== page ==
The Robert Wone case, the Prop 8 trial and the Portrayal of Family
On one coast is a trial to determine the guilt of a few, while at the same time,on the other coast, is another trial that has the potential to impact literally millions. The trial on the east coast seeks to limit the freedom of a few as a means of punishment, while the west coast trial seeks to expand freedom.
On the surface, the scope of these two trials couldn’t be more different. But at the center of each of these cases is the definition of family, particularly gay families.
The trial to overturn California’s Proposition 8, a ballot amendment that banned same-sex couples from marrying, reached its denouement with closing arguments this week. The obstruction of justice trial into the murder of Robert Wone in Washington, DC is rapidly reaching its own conclusion with the prosecution resting its case this week and the defense case being far shorter than expected.
How are these families portrayed?
In the San Francisco courthouse, gay families are portrayed as loving, two person couples whose right to marry is an inalienable right that is being denied. The plaintiffs in this case, one a gay couple, the other a lesbian pair, support the notion that gay couples are similar to heterosexual couples in living in a monogamous coupling situation.
In the Washington, DC courthouse, the gay family on trial is not a couple, but a self-admitted “polyamorous” relationship involving three gay men, who describe themselves as a family. The defense counsel describes them as a “cohesive unit,” a term the strips any emotion and intimate bonding from its definition.
The prosecution portrays this family as emotionally intimate, but also, through testimony and e-mails, as conniving and developing alliances of two to the exclusion of the other. And, if three wasn’t enough, this three-way is not portrayed as sexually exclusive to those involved, but also to have a broader and more fungible relationship with another man testifying that he slept with two of the three defendants before the murder, and one afterwards.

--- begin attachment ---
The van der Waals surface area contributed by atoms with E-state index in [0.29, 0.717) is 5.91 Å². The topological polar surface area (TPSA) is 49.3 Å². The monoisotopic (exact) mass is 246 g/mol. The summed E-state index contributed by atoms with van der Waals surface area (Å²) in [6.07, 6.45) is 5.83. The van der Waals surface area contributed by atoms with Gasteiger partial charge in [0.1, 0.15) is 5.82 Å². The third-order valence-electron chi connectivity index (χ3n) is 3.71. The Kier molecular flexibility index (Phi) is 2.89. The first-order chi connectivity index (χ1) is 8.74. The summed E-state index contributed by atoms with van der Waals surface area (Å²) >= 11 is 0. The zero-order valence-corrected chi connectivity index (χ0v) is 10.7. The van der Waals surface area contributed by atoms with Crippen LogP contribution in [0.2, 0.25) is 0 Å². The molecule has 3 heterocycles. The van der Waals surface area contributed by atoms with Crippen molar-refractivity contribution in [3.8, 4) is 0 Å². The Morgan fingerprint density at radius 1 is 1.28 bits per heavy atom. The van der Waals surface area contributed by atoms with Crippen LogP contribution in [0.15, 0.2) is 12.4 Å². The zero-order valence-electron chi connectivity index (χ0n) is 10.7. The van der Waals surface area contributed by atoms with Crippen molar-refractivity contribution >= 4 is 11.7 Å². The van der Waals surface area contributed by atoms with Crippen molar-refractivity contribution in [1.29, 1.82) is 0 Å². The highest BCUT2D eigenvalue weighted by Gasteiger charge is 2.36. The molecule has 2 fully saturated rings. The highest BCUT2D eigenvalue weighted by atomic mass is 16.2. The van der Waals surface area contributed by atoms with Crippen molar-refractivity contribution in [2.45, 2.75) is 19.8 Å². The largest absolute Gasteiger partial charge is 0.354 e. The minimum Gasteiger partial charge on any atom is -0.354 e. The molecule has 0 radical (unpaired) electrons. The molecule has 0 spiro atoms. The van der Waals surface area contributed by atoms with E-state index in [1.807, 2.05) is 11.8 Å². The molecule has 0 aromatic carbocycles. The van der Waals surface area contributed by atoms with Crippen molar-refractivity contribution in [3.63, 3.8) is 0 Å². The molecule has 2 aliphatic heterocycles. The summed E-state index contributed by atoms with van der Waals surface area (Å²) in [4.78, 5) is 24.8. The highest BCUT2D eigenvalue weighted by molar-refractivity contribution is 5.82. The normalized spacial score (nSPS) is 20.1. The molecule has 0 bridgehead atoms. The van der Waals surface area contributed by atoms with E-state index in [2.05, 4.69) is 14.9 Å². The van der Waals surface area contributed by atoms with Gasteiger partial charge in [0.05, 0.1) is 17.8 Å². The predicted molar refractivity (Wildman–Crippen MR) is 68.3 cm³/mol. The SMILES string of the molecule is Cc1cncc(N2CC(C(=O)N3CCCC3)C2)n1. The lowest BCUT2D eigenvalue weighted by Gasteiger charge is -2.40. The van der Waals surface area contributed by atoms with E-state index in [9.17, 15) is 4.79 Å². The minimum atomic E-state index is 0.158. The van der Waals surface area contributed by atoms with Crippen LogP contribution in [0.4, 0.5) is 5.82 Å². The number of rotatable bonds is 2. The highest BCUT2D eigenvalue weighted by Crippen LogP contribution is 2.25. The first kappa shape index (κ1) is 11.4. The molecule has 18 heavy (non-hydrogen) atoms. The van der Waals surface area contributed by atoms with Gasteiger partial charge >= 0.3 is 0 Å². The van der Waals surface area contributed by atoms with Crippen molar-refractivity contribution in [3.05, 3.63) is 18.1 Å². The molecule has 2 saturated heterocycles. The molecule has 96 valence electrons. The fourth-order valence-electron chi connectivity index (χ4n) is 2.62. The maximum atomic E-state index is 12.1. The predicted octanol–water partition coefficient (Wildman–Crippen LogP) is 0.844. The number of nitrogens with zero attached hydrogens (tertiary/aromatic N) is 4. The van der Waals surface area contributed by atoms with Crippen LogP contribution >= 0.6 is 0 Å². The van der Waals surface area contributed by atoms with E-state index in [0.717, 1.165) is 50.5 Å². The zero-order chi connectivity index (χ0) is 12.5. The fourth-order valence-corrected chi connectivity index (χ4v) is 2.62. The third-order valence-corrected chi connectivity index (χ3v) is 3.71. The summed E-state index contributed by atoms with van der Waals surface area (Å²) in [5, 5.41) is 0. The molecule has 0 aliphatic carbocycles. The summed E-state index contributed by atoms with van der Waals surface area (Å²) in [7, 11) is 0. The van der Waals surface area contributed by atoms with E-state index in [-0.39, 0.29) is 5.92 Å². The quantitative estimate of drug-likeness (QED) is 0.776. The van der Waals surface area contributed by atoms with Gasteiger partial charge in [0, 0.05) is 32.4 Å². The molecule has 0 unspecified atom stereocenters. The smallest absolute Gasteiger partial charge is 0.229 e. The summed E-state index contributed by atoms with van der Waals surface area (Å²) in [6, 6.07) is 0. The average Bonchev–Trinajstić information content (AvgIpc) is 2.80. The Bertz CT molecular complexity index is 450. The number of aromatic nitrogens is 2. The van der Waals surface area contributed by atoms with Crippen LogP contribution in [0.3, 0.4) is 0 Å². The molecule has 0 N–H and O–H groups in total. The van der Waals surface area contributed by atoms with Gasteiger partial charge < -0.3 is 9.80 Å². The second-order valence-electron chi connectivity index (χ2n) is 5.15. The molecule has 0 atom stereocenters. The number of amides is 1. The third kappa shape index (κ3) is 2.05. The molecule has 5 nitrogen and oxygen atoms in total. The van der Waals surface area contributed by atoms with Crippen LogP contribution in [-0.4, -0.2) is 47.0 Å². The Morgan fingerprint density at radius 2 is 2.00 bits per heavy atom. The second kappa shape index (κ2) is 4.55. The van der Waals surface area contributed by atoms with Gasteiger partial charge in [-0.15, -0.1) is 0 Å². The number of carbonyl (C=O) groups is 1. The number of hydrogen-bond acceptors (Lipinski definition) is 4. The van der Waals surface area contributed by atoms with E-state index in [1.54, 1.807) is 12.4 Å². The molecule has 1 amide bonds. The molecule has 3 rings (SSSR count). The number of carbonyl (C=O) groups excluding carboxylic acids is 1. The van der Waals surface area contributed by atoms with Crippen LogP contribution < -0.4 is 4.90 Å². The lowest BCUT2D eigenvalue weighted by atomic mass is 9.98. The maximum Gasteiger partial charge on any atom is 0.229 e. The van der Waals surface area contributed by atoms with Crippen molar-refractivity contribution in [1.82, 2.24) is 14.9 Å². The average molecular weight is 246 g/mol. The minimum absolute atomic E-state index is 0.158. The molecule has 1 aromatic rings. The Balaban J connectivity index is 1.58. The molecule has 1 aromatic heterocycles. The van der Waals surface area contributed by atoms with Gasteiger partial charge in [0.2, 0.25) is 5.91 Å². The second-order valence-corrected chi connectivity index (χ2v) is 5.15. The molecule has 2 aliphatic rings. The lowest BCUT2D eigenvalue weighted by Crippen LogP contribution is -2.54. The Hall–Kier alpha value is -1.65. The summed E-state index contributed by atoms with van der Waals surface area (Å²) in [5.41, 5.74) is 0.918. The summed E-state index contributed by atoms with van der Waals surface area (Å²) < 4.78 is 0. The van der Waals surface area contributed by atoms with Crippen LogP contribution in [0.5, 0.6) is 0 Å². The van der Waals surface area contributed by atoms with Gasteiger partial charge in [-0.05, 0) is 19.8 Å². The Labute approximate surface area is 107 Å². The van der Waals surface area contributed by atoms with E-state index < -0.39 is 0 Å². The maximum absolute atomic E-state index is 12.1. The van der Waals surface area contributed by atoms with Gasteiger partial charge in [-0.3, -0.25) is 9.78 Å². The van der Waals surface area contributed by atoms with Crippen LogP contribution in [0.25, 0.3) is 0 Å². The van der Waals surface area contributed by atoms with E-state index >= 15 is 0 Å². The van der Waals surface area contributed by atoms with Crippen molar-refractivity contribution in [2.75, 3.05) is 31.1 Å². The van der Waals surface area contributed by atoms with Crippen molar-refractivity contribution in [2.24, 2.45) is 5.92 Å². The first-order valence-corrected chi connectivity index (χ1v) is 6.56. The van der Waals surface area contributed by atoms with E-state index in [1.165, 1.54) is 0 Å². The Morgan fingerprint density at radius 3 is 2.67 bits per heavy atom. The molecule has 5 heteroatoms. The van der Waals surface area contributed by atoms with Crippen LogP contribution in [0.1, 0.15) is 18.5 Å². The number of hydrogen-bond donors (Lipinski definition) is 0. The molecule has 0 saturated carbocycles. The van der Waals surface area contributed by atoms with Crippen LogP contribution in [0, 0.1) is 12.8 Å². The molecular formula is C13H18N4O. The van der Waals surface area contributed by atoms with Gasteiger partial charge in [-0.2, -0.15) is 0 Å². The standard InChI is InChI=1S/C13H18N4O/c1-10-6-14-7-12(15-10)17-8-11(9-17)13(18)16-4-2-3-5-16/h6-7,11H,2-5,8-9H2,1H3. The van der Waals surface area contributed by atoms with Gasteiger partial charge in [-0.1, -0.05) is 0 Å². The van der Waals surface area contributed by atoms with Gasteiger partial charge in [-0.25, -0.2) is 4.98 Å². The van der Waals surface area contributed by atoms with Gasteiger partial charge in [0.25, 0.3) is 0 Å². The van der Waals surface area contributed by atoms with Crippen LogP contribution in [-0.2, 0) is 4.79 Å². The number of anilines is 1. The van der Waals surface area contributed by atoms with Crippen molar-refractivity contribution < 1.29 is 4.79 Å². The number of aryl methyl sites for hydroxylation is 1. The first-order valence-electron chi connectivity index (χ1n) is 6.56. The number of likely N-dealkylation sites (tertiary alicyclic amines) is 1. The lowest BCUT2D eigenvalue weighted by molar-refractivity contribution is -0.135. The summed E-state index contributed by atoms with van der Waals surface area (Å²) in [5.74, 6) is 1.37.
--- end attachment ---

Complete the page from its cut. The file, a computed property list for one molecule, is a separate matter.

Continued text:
Without question, portrayals of gay families are on full public display this week. The definition of gay families in both of these cases couldn’t be farther apart than the country that separates these two trials. Neither are fully accurate, nor true. They are snapshots — committed, loving, cohesive, conniving — of gay lives designed to reach a legal goal, but are they who gay families really are?
In the Proposition 8 case, it is sad and unfortunate that gay families must be painted as coming in one type of model, “the loving, monogamous, committed couple” in order to secure a basic civil right that is already granted to all heterosexuals. The pressure to portray your private life in such a public way can and must be unbearable. Julie and Hillary Goodridge from Massachusetts, the couple that began the same-sex marriage ball rolling in our nation withered under the public spotlight and divorced shortly after winning their right to marry.
It it sad and wrong that the defense is left with having to strip any bonds of intimacy from the definition of the Swann Street family when they describe them as “cohesive unit.” They are not in the business of manufacturing a product, but rather are family like any other as they traverse the verisimilitudes of life. In order to win an acquittal for their clients, the defense has decided to limit as much discussion of gay family, and when then do, strip it of all meaning.
It is sad and wrong that the prosecution must resort to looking at the inner workings of family from the outside because they believe the defendants are not telling the full truth and lying to protect one another.
Whatever the case, never before has such different portrayals of gay families been on display in one week. And neither probably gets at what we all know to be the truth of family — they are messy, they are happy, they are sad, they are united and they are divided — all at the same time. They come in many shapes and sizes. And to look at just a snapshot of them, whether to earn a basic civil right, or a conviction in a criminal trial, does a great disservice to the value that families provides.
— Posted by David